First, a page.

In today’s society, money is a big issue on how individuals perceive one another. The three levels of wealth being-affluent, middle class, and the indigent. A measly piece of green paper is able to determine your social status in this world, funny isn’t it?
It’s come to a consensus that money is only a problem when it comes to your actions with it.
For example, having a good amount of money can cause you problems depending on what you do with it. Say you decide to give back to your community and donate to the third-world class. According to Natasha Koifman, President of NKPR, she states in the article, “Does “More Money, More Problems” Still Ring True”, that whenever she is able to donate to the less fortunate she feels more fortunate of the money she has. It gives her a sense of appreciation for being able to have what she has. She then states, “I think a balanced life requires a harmony between giving and taking” which pretty much sums up the idea that having money can lead to a greedy lifestyle if you don’t play your cards right.
In my English class this year, we are annotating the book “Grapes of Wrath” by John Steinbeck. Throughout this novel you’re able to get a taste of two different worlds in this novel-the affluent and indigents.
Chapter 5 in the novel portrays different perspective in the book, but focuses on the difference between the lives of the migrants and the bank, who are said to be greedy for more land. The banks job was to tractor down the landowners and take their land, “those creatures (the banks) don’t breathe air, don’t eat side-meat. They breathe profits; they eat the interest on money”. This creates a problem in the society of the expression of greed.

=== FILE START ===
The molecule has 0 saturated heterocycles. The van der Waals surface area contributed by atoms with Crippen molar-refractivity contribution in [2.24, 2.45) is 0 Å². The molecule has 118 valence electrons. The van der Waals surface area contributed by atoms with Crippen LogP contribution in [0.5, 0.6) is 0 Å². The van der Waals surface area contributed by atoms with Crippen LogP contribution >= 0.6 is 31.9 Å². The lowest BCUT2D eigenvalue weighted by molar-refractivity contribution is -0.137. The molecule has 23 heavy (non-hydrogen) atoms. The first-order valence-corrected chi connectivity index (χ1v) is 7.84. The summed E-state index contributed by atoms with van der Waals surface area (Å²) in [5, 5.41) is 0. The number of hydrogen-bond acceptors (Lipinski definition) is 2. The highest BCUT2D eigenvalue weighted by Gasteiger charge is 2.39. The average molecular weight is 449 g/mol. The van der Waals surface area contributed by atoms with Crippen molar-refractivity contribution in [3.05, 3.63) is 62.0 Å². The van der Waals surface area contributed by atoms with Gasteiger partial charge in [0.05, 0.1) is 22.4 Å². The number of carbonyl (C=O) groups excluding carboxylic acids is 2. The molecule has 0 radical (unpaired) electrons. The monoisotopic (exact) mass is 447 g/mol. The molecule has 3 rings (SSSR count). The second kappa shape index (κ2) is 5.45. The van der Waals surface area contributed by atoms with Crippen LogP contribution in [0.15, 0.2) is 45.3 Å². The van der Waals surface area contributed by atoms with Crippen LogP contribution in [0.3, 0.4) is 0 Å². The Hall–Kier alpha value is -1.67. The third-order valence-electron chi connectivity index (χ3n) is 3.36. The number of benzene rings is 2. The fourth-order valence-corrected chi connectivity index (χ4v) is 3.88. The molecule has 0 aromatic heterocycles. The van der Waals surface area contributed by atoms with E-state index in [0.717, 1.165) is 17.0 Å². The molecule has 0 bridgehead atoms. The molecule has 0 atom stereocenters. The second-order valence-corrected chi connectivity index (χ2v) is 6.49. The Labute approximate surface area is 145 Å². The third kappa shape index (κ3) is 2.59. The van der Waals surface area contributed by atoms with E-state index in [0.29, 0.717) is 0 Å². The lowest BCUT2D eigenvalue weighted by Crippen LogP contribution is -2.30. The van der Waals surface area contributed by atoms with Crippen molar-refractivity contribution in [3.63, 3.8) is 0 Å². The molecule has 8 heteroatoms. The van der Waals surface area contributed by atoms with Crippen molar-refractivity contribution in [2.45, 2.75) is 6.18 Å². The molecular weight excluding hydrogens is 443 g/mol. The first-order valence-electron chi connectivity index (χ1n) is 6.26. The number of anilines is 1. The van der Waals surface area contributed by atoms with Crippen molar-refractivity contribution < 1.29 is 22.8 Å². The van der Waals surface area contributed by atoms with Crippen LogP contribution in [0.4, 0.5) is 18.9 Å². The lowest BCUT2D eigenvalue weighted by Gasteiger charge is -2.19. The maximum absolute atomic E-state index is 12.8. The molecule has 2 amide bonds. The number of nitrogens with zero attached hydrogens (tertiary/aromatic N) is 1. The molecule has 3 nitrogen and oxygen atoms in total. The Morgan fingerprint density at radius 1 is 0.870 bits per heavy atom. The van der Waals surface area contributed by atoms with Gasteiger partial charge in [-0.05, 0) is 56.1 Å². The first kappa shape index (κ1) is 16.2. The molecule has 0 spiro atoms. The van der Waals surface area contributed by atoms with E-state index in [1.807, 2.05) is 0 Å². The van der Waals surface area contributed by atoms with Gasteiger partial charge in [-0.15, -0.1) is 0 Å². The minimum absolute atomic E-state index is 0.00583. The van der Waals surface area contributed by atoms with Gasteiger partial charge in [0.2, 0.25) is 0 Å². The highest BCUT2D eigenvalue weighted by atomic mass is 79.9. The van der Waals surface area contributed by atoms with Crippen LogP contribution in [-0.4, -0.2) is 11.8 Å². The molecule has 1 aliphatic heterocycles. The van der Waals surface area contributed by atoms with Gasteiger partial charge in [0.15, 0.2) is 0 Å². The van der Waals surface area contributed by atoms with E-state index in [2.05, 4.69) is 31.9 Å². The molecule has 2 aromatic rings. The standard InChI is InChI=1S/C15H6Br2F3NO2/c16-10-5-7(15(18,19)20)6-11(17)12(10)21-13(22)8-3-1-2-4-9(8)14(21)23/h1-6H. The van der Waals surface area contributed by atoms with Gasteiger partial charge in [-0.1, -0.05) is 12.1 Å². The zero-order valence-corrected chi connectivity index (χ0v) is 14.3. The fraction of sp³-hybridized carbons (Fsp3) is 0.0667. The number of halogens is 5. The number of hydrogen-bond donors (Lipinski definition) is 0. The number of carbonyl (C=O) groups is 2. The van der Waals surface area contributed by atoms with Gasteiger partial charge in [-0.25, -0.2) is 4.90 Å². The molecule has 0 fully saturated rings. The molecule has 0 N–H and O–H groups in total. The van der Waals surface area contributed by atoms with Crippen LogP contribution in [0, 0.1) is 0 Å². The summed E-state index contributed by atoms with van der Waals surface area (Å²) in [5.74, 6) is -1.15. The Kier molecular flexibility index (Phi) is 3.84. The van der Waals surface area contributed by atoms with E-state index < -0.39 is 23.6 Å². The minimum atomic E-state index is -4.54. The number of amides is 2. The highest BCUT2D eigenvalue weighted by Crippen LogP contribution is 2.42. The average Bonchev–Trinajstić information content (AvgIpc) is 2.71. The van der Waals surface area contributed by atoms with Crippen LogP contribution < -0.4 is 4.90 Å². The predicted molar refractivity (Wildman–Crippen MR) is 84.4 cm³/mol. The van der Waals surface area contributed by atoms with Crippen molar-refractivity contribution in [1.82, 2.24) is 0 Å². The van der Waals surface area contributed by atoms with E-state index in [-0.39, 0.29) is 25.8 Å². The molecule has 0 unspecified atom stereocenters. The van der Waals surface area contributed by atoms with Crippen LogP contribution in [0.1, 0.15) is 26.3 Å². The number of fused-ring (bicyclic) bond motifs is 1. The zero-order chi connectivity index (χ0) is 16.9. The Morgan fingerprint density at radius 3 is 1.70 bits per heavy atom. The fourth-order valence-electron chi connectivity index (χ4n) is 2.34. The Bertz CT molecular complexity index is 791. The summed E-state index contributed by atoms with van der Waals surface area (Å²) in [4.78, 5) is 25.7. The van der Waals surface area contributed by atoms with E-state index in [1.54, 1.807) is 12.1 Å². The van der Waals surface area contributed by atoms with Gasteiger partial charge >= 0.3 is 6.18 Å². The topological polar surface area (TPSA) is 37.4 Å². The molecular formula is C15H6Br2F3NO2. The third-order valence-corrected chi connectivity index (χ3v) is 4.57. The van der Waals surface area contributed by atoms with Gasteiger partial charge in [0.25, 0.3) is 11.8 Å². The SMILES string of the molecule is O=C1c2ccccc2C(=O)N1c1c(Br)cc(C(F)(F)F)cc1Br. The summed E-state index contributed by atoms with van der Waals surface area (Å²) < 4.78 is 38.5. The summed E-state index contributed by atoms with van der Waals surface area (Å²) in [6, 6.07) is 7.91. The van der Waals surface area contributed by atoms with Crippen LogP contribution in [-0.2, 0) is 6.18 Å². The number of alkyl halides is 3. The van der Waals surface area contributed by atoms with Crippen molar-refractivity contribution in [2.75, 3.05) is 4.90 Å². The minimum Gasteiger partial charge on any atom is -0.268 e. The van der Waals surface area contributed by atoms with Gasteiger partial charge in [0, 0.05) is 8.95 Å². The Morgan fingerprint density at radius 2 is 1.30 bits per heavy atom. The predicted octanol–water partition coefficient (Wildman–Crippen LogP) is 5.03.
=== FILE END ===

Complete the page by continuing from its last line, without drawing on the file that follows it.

Because of this emotion of greed, it creates a vast separation in the two worlds of rich and poor. The rich are able to take advantage of their money, buying luxurious things for themselves-spoiling one another, whereas the rest have to work extremely hard for their money and ration out their spending. You would think that buying everything you want would come with a sense of pride, but in a way it makes you ignorant to the feelings of others whose status is below you.
In the Language of Composition textbook, one particular passage in chapter 7 stood out to me, “On Dumpster Diving”. In the beginning of this chapter it talks about how this man had become homeless due to rent issues, and he had to resort to dumpster diving with his dog. He begins the story off by explaining how he wouldn’t consider himself “dumpster diving” but rather “scavenging”. He was able to put a little light on to his situation in order to keep hope for himself, whereas he describes people who had not been through the situation as him considered his “diving” as “foraging” to be polite.
This gave me insight on the fact that people who are less fortunate than most are able to put a brighter side on to their situation because of how little they have. What could be trash to someone of a higher status, could be treasure to the less fortunate.
Overall I say money doesn’t solve or create problems, it’s the actions of the people that define the problem. We make money the excuse of our problems, because it’s better to blame something materialistic rather than ourselves.
With that in mind, throughout this entire experience of reading all these types of sources I have come to terms on being more appreciative of the things I have. Instead of complaining about a short shift I have at work because of the little money I’m receiving, I should be thankful I even got hours.
Be appreciative for what you’ve got, because you’ll never know when you won’t have them again.